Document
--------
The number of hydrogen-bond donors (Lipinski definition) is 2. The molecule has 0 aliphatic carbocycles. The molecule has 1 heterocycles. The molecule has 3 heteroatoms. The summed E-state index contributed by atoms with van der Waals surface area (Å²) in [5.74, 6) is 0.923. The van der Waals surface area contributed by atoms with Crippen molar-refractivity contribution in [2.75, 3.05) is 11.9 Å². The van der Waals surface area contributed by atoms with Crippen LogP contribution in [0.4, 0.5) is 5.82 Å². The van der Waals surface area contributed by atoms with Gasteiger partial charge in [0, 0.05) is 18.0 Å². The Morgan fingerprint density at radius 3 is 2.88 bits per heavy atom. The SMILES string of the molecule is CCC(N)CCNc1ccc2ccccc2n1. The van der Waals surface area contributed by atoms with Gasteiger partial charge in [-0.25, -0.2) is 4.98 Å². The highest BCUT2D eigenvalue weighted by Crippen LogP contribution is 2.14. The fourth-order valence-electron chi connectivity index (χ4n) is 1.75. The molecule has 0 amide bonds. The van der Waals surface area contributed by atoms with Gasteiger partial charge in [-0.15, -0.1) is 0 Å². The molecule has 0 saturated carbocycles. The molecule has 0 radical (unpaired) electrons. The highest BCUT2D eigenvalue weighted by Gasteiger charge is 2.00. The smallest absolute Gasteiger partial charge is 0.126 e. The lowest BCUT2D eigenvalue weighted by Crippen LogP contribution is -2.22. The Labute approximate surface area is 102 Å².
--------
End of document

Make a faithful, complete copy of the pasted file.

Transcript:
The number of hydrogen-bond donors (Lipinski definition) is 2. The molecule has 0 aliphatic carbocycles. The molecule has 1 heterocycles. The molecule has 3 heteroatoms. The summed E-state index contributed by atoms with van der Waals surface area (Å²) in [5.74, 6) is 0.923. The van der Waals surface area contributed by atoms with Crippen molar-refractivity contribution in [2.75, 3.05) is 11.9 Å². The van der Waals surface area contributed by atoms with Crippen LogP contribution in [0.4, 0.5) is 5.82 Å². The van der Waals surface area contributed by atoms with Gasteiger partial charge in [0, 0.05) is 18.0 Å². The Morgan fingerprint density at radius 3 is 2.88 bits per heavy atom. The SMILES string of the molecule is CCC(N)CCNc1ccc2ccccc2n1. The van der Waals surface area contributed by atoms with Gasteiger partial charge in [-0.25, -0.2) is 4.98 Å². The highest BCUT2D eigenvalue weighted by Crippen LogP contribution is 2.14. The fourth-order valence-electron chi connectivity index (χ4n) is 1.75. The molecule has 0 amide bonds. The van der Waals surface area contributed by atoms with Gasteiger partial charge in [-0.15, -0.1) is 0 Å². The molecule has 0 saturated carbocycles. The molecule has 0 radical (unpaired) electrons. The highest BCUT2D eigenvalue weighted by Gasteiger charge is 2.00. The smallest absolute Gasteiger partial charge is 0.126 e. The lowest BCUT2D eigenvalue weighted by Crippen LogP contribution is -2.22. The Labute approximate surface area is 102 Å².